Homing home

Meet Babi the Bird, who loves to go on holiday every year. When the cold weather sets in and there is just not enough food or the variety has lessened, he and indeed all his clan, tribe and relatives decide to fly away for a break. Who knows, while there three or four junior Babis might just pop in a warmer climate with plenty of food to eat. What is their destination? Africa. To get there they have to fly for thousands of miles sometimes for miles without resting especially if they are flying over endless oceans.

Although this long flight is amazing in its self, the most intriguing fact is that Babi the Bird will locate his precise home when he gets back after the long summer break. How cool is that!

How can a tiny, little bird so many miles up in the sky find its way back through the streetless space, with no visible lines to guide it safely to it its street and eventually its perch, nest or loft (name of home depends on the birds).

The answer, among others, might be in the recent discovery made about homing pigeons – some of the most popular birds with this ability. In the far past, their legendary ability to carry coded messages attached to their miniature legs across miles to and from different war stations can attest to this attribute. Recent jobs done by pigeons include ferrying drugs such as ecstasy pills across boarder! Apparently, these pigeons have the in-built ability to hear very low sound that we lesser mortals cannot get. These sound waves known as infra sounds are the ones that they hear and follow to guide them back to their birthplaces. Thepigeaons form a sort of sound map- following the different infra sounds as they fly away. This is the same sound map that eventually leads them home. However, if there are other sounds that distract the original sound then they can become disoriented and lose their directions. Interestingly, the road blocks to their homes include; the sounds made by supersonic aircraft and very strong w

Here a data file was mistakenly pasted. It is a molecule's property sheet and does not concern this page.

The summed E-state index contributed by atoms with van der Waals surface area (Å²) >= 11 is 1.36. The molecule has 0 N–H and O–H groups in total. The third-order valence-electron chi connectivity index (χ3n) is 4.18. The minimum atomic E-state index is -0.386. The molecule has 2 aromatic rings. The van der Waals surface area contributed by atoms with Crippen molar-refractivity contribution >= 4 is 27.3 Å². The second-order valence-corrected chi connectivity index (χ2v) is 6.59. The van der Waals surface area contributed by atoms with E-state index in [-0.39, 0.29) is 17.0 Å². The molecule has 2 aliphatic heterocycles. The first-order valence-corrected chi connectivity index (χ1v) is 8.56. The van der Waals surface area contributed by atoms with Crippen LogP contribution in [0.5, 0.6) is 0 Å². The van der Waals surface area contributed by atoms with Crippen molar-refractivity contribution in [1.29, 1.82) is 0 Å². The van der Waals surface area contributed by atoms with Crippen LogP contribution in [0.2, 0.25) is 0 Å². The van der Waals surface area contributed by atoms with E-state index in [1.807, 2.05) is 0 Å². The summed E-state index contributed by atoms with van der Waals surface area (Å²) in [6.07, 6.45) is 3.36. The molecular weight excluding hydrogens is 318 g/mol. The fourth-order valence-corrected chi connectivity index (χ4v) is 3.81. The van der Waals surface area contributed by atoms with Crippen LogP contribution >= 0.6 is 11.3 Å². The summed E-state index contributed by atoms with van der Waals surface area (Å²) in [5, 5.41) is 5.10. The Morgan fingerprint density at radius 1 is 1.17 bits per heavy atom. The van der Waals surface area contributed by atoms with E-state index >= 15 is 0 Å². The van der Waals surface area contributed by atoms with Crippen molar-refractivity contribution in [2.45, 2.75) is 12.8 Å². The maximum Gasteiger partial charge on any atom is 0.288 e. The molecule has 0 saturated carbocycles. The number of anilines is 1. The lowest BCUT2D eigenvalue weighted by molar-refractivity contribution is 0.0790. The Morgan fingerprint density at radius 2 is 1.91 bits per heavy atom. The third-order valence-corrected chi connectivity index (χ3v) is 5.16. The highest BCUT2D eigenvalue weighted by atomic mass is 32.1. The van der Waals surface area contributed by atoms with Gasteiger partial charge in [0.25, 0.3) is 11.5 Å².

inds among many others are the very reason why they may not make it home.

Next time you see a bird in the tree, it just might have arrived for its holiday after having flown for thousands of miles. It could be a nursing mother, a hunter or a tourist. Whatever category its passport says, it is much deserving of all our respect!

Lois Nakibuuka

is an educator and counsellor